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Doing Business in Malaysia
 
 
 

General

In Malaysia the most common types of businesses are sole proprietorships, partnerships and private limited companies. The Registrar of Companies Malaysia (ROC) enforces and administers the Companies Act 1965. The Act enables an association of persons to form various types of corporate organisation known as registered company. In addition to protecting the right and interests of shareholders in particular and investors in general, this Act also provides facilities for the incorporation of companies, its constitution, its relation with members and creditors, management and winding-up. Every company intending to carry on business in Malaysia must register with the ROC before conducting any business activity.

Incorporation of a company requires an application to be made to the ROC to approve the proposed name by submitting the following forms:

• Memorandum and Articles of Association;
• Statutory Declaration of Compliance with the Companies Act;
• Certificate of Identity;
• Consent to act as director;
• Statutory Declaration by persons before appointments as directors

Forms of Business Organisation

Sole Proprietorship

Individuals of different nationality but residents in Malaysia can register this type of company in the Companies Commission. Personal names or trade names can be used as business names. The Application of Business Name Form must be filled in before a business can be registered.

Partnership

Two or more residents (maximum 20) of Malaysia come together to work under the common name of a partnership. A partnership agreement is usually drawn up by legal counsel, which outlines the responsibilities of each partner, conditions of termination and means of resolving intra-partner disputes. Personal names or trade names can be used as business names and the Application of Business Name Form must be filled in before a business can be registered.

Limited Company

A company in Malaysia may be limited by shares, guarantee or it may be unlimited – company limited by shares is where the members' personal liabilities are limited to the par value of their shares; a company limited by guarantee is where the liabilities of the members will be restricted to the amount each agrees to contribute to the assets of the company in the event of dissolution or liquidation; and an unlimited company where there is no limit to the members liabilities. Company limited by shares is the most common type of company structure in Malaysia. Companies limited by shares falls into two categories – public limited companies and private limited companies.

A private limited company (Sendirian Berhad; Sdn Bhd) cannot sell shares to the general public. A public limited company (Berhad; Bhd) raises its capital by selling shares and is run by a board of directors elected by shareholders. A public limited company can only offer shares to the public if a prospectus which complies with the requirements of the Companies Act 1965 has been registered with the ROC. Before a prospectus can be accepted for registration, the proposal for the issue or offer of shares to the public have to be submitted to the Securities Commission for approval.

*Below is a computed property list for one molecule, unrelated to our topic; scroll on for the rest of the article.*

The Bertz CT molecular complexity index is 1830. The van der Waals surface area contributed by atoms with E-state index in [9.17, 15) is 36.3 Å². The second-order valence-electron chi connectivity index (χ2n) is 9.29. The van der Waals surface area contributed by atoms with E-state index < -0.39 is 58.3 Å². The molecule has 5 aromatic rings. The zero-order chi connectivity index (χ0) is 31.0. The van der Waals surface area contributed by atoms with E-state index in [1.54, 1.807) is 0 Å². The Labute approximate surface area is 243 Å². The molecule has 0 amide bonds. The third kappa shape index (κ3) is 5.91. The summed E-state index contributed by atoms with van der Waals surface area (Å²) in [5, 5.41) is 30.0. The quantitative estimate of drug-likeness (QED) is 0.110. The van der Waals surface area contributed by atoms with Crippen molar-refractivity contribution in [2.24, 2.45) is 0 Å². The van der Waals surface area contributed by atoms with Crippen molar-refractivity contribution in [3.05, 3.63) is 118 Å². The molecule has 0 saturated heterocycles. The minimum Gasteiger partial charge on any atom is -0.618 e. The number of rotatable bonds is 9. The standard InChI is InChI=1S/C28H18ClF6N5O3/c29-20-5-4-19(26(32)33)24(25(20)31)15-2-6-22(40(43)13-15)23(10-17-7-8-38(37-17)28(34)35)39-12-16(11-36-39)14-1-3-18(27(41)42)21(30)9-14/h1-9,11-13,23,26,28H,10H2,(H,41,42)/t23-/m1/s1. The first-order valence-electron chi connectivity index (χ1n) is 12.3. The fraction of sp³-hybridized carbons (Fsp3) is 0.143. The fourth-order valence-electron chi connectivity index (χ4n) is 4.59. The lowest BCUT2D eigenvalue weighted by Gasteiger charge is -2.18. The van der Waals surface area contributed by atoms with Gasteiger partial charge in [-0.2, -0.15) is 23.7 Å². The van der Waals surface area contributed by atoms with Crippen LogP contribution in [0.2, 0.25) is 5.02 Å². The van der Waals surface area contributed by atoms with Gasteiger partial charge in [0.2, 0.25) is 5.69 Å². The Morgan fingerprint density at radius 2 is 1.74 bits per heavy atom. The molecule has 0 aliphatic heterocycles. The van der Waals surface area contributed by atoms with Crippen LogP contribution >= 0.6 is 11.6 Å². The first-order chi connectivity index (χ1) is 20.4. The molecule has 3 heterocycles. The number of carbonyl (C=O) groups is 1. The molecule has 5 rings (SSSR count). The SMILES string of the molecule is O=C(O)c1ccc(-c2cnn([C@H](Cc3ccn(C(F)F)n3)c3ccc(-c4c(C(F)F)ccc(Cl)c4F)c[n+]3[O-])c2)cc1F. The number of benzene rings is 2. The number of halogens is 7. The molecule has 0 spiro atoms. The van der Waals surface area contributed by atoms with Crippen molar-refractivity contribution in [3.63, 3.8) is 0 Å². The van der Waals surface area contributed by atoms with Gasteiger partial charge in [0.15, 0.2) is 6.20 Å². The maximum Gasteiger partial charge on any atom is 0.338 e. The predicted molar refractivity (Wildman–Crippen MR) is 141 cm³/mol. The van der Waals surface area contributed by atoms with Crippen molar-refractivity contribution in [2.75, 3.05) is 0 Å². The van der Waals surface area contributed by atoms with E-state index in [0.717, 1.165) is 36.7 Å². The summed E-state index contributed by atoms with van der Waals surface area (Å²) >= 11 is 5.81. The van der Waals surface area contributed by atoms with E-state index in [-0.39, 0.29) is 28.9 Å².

A company must have a minimum of two members. However, a private limited company is limited to have only 50 members whilst a public limited company has no limit. The 50 members limit for a private company does not include the employee or its subsidiaries.

Public limited company requires to have an issued and paid-up capital of not less than RM60 million comprising ordinary shares of not less than 10 sen per share if it is seeking listing of and quotation for its securities on the Main Board of the KL Stock Exchange or a minimum issued an paid-up capital of RM40 million but less than RM60 million comprising ordinary shares with a per value of not less than 10 sen per share for listing on the Second Board of the stock exchange.

Every company must be registered with the Companies Commission not later than one month after it has started operating; it must have a registered office in the jurisdiction. Directors must be private persons, residents in Malaysia. All the books and documents must be kept in the registered office. Audited annual returns must be submitted by all companies, except exempted entities.

Branch of a Foreign Company

A company incorporated in a foreign country that wishes to conduct a business activity in Malaysia must be registered with local authorities by submitting all the required documents. It may apply to establish a representative office, which however does not have any legal status and cannot be involved in trading activities. It may only serve as a promotion base, liaison and a place for market research which acts on behalf of a company’s head office.

 

 
 

 


 

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